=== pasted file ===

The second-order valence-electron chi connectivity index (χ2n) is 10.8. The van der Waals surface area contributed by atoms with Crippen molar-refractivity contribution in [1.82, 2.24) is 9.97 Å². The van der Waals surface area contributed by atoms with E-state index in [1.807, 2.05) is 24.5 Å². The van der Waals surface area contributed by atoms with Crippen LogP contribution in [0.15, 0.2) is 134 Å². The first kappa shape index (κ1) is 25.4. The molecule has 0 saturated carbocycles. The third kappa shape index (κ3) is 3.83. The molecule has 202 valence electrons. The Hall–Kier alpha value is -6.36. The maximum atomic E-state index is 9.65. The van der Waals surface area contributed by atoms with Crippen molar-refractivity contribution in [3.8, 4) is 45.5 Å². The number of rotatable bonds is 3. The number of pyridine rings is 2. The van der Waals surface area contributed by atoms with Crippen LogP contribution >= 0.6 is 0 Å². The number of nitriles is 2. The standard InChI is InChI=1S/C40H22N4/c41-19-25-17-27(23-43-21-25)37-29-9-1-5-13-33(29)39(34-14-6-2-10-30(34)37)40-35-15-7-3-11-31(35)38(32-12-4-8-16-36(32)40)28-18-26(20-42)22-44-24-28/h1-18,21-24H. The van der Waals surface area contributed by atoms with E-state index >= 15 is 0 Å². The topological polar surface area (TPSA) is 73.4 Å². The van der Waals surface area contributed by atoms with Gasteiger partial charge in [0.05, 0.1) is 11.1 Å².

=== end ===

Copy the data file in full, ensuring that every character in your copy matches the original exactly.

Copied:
The second-order valence-electron chi connectivity index (χ2n) is 10.8. The van der Waals surface area contributed by atoms with Crippen molar-refractivity contribution in [1.82, 2.24) is 9.97 Å². The van der Waals surface area contributed by atoms with E-state index in [1.807, 2.05) is 24.5 Å². The van der Waals surface area contributed by atoms with Crippen LogP contribution in [0.15, 0.2) is 134 Å². The first kappa shape index (κ1) is 25.4. The molecule has 0 saturated carbocycles. The third kappa shape index (κ3) is 3.83. The molecule has 202 valence electrons. The Hall–Kier alpha value is -6.36. The maximum atomic E-state index is 9.65. The van der Waals surface area contributed by atoms with Crippen molar-refractivity contribution in [3.8, 4) is 45.5 Å². The number of rotatable bonds is 3. The number of pyridine rings is 2. The van der Waals surface area contributed by atoms with Crippen LogP contribution >= 0.6 is 0 Å². The number of nitriles is 2. The standard InChI is InChI=1S/C40H22N4/c41-19-25-17-27(23-43-21-25)37-29-9-1-5-13-33(29)39(34-14-6-2-10-30(34)37)40-35-15-7-3-11-31(35)38(32-12-4-8-16-36(32)40)28-18-26(20-42)22-44-24-28/h1-18,21-24H. The van der Waals surface area contributed by atoms with E-state index >= 15 is 0 Å². The topological polar surface area (TPSA) is 73.4 Å². The van der Waals surface area contributed by atoms with Gasteiger partial charge in [0.05, 0.1) is 11.1 Å².